Few things will frazzle a team of adjusters more than knowing that an audit is approaching. This is where everything is reviewed on a file —either internally from the same company or externally from an outside third party. Auditors will look at best practice guidelines, depth of investigation, thoroughness of file, medical records, reserves, and anything else that pertains to the overall file. Some audits will also include the work from the supervisor, so the auditor can see the relation and involvement between the adjusters and their supervisor.
Audits are a good thing. This is where adjusters/supervisors are able to see how well they are performing. It is one thing to deem a claim compensable—you have to arrive at that proper conclusion by following the normal guidelines of best practices. These include timely contacts, depth of investigation, securing of medical records, review of the evidence, and compensability decision.
So if you have an audit coming, keep the following in mind:
Clean up the file by labeling items, either on old paper files or by labeling your electronic medical records
A sure way to fail an audit is if the auditor cannot locate the paperwork they need to review the file. If you have a lot of old lifetime files in some box somewhere, you are going to have to bite the bullet and dive in. I know this is really a pain, but you have to organize the file. Not only will it help the person performing the audit, but it will help you since you have to catch the file up and go through all those records.
Include the most recent medical records and a summary of the prescriptions that you have paid for over the last 12-16 months
If you have a lot of older files, you know a few of these are going to be picked to be audited. Some of these old files rarely get updated by the adjuster more than once or twice a year. If you have the file on your diary to be checked every 6 months, do you know if you are paying monthly prescription refills? Are these medications coming from the treating physician on the file? Are there new medications you are paying for and are they related to the injury? Are there new pain complaints or anything that is unrelated for treatment that you may be paying for? The adjuster had better know the answer to these questions, or else you may be in for a rough audit grade.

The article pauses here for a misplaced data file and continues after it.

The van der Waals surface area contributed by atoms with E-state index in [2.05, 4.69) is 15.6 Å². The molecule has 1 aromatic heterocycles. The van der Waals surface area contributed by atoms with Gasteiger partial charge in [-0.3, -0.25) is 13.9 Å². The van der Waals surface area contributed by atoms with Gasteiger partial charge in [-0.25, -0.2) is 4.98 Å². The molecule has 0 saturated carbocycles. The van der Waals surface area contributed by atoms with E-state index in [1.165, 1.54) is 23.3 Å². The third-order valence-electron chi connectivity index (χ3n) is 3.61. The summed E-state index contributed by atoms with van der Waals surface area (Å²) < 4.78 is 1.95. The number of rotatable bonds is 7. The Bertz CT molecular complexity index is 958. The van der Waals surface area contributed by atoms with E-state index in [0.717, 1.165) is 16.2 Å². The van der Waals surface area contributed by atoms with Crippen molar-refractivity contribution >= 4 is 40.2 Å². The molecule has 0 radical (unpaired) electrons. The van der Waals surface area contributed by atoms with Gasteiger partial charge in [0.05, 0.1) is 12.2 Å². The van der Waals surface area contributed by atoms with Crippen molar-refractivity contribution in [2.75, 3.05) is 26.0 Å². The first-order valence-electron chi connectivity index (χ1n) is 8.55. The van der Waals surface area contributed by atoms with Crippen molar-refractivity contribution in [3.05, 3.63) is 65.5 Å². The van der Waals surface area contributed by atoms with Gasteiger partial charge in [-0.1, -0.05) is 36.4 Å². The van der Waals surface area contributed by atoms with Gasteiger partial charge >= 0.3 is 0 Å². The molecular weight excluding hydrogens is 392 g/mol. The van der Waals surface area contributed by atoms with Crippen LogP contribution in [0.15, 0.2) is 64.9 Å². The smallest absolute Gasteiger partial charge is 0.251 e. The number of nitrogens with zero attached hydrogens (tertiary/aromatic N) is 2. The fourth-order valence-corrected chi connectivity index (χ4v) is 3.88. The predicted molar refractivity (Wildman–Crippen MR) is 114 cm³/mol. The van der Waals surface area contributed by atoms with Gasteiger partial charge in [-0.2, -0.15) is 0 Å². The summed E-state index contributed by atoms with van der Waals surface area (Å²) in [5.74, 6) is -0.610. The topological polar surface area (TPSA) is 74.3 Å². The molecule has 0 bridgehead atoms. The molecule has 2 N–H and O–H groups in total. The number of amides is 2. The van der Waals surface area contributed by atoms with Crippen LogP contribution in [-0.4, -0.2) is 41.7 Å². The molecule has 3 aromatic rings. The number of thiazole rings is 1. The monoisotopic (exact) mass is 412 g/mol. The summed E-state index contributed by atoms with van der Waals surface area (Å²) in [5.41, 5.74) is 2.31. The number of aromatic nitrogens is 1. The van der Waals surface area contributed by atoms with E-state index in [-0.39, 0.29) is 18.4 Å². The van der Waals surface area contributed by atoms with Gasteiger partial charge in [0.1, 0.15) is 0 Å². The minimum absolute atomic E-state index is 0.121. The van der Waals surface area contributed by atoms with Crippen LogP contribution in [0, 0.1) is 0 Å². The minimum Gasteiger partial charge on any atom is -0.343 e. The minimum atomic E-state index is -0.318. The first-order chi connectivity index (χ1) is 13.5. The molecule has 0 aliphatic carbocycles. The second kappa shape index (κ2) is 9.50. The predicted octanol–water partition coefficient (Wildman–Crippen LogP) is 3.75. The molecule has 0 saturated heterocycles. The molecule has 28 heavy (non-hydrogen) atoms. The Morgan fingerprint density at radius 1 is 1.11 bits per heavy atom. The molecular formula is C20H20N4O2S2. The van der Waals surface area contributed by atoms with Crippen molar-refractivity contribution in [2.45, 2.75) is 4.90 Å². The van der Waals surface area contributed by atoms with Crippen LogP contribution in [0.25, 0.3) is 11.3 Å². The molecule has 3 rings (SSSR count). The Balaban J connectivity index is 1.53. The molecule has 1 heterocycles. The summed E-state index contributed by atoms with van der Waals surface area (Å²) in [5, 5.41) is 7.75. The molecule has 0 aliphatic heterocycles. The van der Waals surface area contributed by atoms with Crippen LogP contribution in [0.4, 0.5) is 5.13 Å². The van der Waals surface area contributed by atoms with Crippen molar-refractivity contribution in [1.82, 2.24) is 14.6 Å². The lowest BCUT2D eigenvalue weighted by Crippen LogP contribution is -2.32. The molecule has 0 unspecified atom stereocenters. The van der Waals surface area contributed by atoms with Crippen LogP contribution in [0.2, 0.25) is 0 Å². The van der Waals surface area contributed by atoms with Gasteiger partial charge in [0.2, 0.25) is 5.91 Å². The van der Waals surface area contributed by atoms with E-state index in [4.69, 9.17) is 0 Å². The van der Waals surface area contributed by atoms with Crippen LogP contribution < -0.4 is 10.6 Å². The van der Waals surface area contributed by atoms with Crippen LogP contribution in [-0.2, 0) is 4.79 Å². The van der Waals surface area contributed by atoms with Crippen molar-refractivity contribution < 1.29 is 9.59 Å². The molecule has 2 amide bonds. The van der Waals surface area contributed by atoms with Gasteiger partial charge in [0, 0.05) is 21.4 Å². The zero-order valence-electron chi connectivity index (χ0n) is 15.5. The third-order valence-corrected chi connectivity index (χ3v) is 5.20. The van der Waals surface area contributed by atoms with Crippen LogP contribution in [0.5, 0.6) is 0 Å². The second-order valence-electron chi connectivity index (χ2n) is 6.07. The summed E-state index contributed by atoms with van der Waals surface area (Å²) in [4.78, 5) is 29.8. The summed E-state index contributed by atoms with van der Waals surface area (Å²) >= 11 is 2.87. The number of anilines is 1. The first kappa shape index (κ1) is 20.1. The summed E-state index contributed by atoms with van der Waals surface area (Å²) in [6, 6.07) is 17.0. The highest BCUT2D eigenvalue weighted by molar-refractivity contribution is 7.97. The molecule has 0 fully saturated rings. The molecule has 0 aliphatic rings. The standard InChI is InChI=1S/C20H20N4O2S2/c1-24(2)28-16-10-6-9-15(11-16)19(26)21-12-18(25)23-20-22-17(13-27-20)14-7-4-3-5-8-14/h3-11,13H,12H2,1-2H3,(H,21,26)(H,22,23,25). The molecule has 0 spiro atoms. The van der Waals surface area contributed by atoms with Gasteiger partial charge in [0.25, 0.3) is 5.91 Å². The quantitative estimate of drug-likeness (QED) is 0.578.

Review the reserves, are they current?
One of the main reasons for audits is to check the accuracy of the reserving on the file. In order to ascertain if your reserves are accurate, you have to delve into the file again to check it out. Has anything changed over the past 12 months? Could a surgery be pending or possible in the near future? This is a good time to check out the bills that you may have set for autopayment, which I really dislike. It is like a necessary evil. I understand why it is there, and why most carriers have to do this on their lifetime claims, but the leakage that results due to medical bills and prescriptions paid in error drives me crazy.
Now is a good time to review your settings, to make sure they are accurate and pertain to the body parts you have set up in your billing autopay feature should you have one. If not, you know that the auditor is going to look and investigate it.
Do an alive/well check if you have not talked to the employee in over a year
Sticking with the lifetime claim theme, are you sure your claimant is still alive? As crazy as this may sound, we have all heard of payments continuing on a deceased claimant where their relatives continue to receive their comp checks. Not only does this make the adjuster look awful, but it is also illegal. So if you have not talked to your claimant in a while, schedule your SIU vendor to perform an in-person alive and well check.
Review your notes in the file to make sure you covered all of your bases on coverage
Even worse than continuing to pay a deceased claimant is to continue to pay a claim where there was no coverage to begin with. For those adjusters who work for an insurance carrier, is this employee covered under the policy or exempt? Is the insured location covered under the stated policy, or a different one? If this was a transferred file to your handling, were there any compensability issues that arose early on in the file? Should benefits continue to be paid or do you need to reassess the overall compensability on the file? Were all the past medical records obtained? Did an IME address all of your concerns on the file?
With current caseloads larger than ever, it is easy to have one sneak through the cracks. This is a good time to take a step back and objectively look at the file from the start to be sure it is correctly being paid with proper coverage for this employee under the stated policy.
Per usual, these items are only a snapshot of the larger picture that a claim audit will conduct. The point of these audits is to be sure that claims are being handled correctly within the best practices outlined by your company. Audit season comes around as a reminder that adjusters need to be objective on all of their claims, no matter how long a claim has been around.
Author Michael B. Stack, CPA, Director of Operations, Amaxx Risk Solutions, Inc. is an expert in employer communication systems and part of the Amaxx team helping companies reduce their workers compensation costs by 20% to 50%. He is a writer, speaker, and website publisher. www.reduceyourworkerscomp.com. Contact: firstname.lastname@example.org.
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